The Week Ahead
This week brings some economic data, but not the most important reports.
The “A List” includes the following:
- The FOMC decision (W) should provide confirmation of additional QE actions.
- Initial jobless claims (Th). Employment will continue as the focal point in evaluating the economy, and this is the most responsive indicator. We will look for confirmation that the Sandy effects are over.
The “B” List” includes these entries:
- Retail sales (Th). One month will not tell the full story, but this is part of the recession analysis.
- Industrial production (F). Same as for retail sales. I expect a pickup here, but the fiscal cliff uncertainty is a factor.
- PPI (Th). Not a factor at the moment.
- CPI (F). Also not a factor.
Felix has moved to a more bullish posture, but it is not yet reflected in trading accounts. It has been a close call for several weeks. Felix has done very well this year, becoming more aggressive in a timely fashion, near the start of the summer rally, and getting out a couple of months ago. Since we only require three buyable sectors, the trading accounts look for the “bull market somewhere” even when the overall picture is neutral. The ratings have moved much higher in the last two weeks. We are now completely flat in trading accounts, but expect to add positions this week.
Investor Time Frame
Each week I think about the market from the perspective of different participants. The right move often depends upon your time frame and risk tolerance.
I want to emphasize that this is the approach I take for programs with a long-term orientation. It is entirely appropriate for long-term investors to buy when traders are selling. That is often when bargains are found. The smart alec’s who call this “dumb money” should spend some time reading the wisdom of Warren Buffett. This is an important time for investors with long-term goals.
Individual investors too frequently try to imitate traders, guessing whether to be “all in” or “all out.” This usually leads to mistakes in market timing. There are plenty of stocks at attractive values right now. Here is what to think about:
- Risk. If you are like the average investor you have it all wrong. You have been piling into bonds, gold, and dividend funds. All of these categories are now over-valued, the result of this stampede. Some of the risk is showing up right now, and you will see more in the next few weeks.
- A portfolio anchor. You need stability. If you are trying to do it with bond funds, you need to understand the risks. I prefer owning specific bonds.
- Stretching yield. My approach is to find some reasonable dividend stocks and sell near-term calls against the positions. If you did this skillfully, you could hit double-digit annual returns with significantly less risk than simply owning dividend stocks. The range-bound market of the last few weeks has been ideal for this approach.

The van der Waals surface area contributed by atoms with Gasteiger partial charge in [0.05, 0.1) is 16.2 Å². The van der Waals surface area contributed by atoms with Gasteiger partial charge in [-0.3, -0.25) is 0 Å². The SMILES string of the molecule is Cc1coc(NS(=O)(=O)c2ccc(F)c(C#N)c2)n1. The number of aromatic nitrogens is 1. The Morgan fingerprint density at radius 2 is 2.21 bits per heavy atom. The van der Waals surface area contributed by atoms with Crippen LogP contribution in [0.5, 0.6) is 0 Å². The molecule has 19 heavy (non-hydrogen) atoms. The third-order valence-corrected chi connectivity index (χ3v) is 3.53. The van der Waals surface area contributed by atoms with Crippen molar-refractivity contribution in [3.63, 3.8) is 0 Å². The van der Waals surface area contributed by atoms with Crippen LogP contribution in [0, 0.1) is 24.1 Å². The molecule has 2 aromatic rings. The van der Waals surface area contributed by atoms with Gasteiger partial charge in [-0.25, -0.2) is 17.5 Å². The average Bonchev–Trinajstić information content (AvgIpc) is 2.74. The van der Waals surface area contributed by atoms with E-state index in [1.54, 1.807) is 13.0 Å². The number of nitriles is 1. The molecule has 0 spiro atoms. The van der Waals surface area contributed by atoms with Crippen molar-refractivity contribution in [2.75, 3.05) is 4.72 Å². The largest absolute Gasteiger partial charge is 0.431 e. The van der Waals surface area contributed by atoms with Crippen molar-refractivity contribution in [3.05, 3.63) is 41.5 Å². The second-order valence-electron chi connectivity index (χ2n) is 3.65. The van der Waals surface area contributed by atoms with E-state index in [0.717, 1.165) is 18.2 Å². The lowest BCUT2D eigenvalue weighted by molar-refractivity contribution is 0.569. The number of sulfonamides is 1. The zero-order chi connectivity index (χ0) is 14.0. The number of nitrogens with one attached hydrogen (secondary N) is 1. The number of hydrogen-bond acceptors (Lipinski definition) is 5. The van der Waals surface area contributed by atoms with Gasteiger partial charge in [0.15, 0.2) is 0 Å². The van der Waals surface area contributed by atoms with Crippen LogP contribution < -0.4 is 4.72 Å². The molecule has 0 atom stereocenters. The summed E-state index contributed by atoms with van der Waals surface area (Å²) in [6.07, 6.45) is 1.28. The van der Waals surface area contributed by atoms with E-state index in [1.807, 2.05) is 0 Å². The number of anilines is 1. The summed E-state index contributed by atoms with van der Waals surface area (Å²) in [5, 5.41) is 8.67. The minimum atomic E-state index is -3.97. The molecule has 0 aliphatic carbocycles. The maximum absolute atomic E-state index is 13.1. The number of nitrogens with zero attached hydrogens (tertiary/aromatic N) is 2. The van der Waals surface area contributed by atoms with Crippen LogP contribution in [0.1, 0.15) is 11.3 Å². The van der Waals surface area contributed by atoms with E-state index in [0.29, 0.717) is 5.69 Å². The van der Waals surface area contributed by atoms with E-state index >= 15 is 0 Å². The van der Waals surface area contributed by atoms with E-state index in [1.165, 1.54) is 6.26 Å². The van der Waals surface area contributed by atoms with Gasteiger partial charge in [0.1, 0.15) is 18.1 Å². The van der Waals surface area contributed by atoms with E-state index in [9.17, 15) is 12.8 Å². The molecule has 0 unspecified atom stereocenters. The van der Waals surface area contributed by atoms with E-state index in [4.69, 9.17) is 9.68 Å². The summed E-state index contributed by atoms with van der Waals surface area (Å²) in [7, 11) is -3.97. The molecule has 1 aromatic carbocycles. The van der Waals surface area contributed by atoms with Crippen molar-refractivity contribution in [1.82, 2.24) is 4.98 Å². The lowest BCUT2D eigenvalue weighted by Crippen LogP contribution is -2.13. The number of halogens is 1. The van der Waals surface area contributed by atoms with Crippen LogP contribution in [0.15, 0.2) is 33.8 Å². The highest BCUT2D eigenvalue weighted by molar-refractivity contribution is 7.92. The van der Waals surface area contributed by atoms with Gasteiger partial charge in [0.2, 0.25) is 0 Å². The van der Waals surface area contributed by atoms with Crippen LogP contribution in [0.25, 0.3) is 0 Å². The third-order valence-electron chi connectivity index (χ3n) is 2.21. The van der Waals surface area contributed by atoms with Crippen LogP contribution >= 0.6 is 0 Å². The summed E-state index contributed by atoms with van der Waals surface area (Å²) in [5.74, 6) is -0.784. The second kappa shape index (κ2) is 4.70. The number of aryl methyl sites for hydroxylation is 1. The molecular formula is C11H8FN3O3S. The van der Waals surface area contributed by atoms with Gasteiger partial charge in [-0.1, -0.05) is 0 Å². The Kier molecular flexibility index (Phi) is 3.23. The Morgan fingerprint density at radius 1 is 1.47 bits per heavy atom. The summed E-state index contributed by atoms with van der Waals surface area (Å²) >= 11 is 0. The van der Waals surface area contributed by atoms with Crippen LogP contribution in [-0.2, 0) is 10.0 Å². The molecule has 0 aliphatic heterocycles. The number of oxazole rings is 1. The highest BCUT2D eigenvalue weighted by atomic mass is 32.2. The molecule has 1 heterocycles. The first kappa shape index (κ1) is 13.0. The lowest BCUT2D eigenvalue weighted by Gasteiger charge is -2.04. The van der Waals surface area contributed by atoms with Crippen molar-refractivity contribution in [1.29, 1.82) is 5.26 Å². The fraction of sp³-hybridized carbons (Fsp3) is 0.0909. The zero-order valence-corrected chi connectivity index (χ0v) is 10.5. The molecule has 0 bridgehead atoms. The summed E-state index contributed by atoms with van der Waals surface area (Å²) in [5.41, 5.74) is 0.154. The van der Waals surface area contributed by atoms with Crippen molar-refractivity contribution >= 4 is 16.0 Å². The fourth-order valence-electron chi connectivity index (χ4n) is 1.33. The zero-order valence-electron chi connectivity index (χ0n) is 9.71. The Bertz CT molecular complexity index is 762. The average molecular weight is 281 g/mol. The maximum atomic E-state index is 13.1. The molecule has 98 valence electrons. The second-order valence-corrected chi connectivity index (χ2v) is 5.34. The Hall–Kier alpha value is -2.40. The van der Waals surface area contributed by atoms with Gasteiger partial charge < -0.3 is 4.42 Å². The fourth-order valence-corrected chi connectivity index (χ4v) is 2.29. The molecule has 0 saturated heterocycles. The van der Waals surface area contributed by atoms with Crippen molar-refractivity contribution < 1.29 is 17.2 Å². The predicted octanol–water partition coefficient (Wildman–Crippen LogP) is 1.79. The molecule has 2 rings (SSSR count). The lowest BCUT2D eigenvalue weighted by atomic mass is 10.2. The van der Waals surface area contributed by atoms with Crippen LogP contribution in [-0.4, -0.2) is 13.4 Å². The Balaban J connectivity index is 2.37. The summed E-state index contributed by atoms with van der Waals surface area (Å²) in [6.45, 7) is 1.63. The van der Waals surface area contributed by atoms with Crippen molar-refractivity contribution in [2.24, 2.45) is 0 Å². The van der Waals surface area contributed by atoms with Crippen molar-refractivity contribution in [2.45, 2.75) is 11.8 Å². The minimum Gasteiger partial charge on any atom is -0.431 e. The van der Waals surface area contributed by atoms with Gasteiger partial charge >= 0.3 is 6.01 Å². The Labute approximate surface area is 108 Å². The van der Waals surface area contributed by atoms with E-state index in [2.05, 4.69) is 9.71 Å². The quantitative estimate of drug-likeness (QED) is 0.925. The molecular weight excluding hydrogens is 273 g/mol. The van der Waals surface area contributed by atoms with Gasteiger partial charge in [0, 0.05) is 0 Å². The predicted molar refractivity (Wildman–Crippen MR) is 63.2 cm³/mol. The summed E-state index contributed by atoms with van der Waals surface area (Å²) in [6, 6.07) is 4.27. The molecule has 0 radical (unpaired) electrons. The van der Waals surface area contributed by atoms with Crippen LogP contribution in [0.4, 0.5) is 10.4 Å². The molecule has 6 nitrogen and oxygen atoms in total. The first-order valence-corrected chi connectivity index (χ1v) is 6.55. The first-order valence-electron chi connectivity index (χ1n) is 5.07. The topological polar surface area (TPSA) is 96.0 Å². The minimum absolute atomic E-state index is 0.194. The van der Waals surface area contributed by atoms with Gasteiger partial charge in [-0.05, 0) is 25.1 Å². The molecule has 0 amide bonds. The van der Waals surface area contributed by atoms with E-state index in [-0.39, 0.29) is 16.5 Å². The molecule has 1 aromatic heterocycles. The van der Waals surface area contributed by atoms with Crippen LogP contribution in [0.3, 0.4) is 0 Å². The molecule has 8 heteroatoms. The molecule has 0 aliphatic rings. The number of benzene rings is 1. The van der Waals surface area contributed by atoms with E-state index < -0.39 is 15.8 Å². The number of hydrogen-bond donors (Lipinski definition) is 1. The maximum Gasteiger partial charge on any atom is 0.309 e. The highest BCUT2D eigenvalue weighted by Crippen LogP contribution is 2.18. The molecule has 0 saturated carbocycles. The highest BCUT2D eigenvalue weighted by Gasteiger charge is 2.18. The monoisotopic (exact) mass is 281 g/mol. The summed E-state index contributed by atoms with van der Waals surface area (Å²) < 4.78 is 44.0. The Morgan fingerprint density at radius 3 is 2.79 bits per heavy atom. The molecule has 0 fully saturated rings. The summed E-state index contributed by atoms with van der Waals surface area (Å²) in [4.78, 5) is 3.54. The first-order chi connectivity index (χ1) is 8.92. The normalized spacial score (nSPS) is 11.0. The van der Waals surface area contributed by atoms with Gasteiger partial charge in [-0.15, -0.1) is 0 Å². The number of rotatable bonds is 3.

- A little octane. Many investors do not think carefully about asset allocation. There is always volatility, so the key is to “right-size” your position. Instead of trying to time the market, try to be a player in the right sectors, the right stocks, and the right size. There are plenty of stocks selling cheaply in terms of their historic P/E multiples.
We have collected some of our recent recommendations in a new investor resource page — a starting point for the long-term investor. (Comments and suggestions welcome. I am trying to be helpful and I love feedback).
Final Thoughts on the Fed
I expect the Fed to replace “operation twist” with a new asset purchase policy, keeping the monthly target of $85 billion. That is only the start.
This week’s FOMC meeting also comes with a press conference from Chairman Bernanke. The Fed’s latest initiative, popularly dubbed QE3 or QE infinity, is designed to change market expectations.
It has not worked.
In fact, the Fed Chair’s statements have actually fostered the misperceptions listed in the introduction. It is time for clarity instead of Fedspeak:
- The Fed is encouraging businesses to make investments by reducing lending costs. The effect on individual savers is a side effect, not a goal;
- The Fed is interested in asset prices only as an indicator of the economic effectiveness of the policies. The “wealth effect” is also a tertiary mechanism for transmitting policy effects. It would be better to quit mentioning these secondary points. Whenever they are cited, the financial media ignores everything else and pretends that this is the main theme;
- The Fed has expanded the balance sheet, but the money supply has increased at a pace that is lower than the long-term average;
- The Fed’s policies take six months or longer to occur. Traders and pundits incorrectly over-estimated the first QE’s and are now under-estimating this one.
- The Fed is determined to change expectations, willing to accept more inflation, and geared to much lower unemployment. The individual data releases have little influence.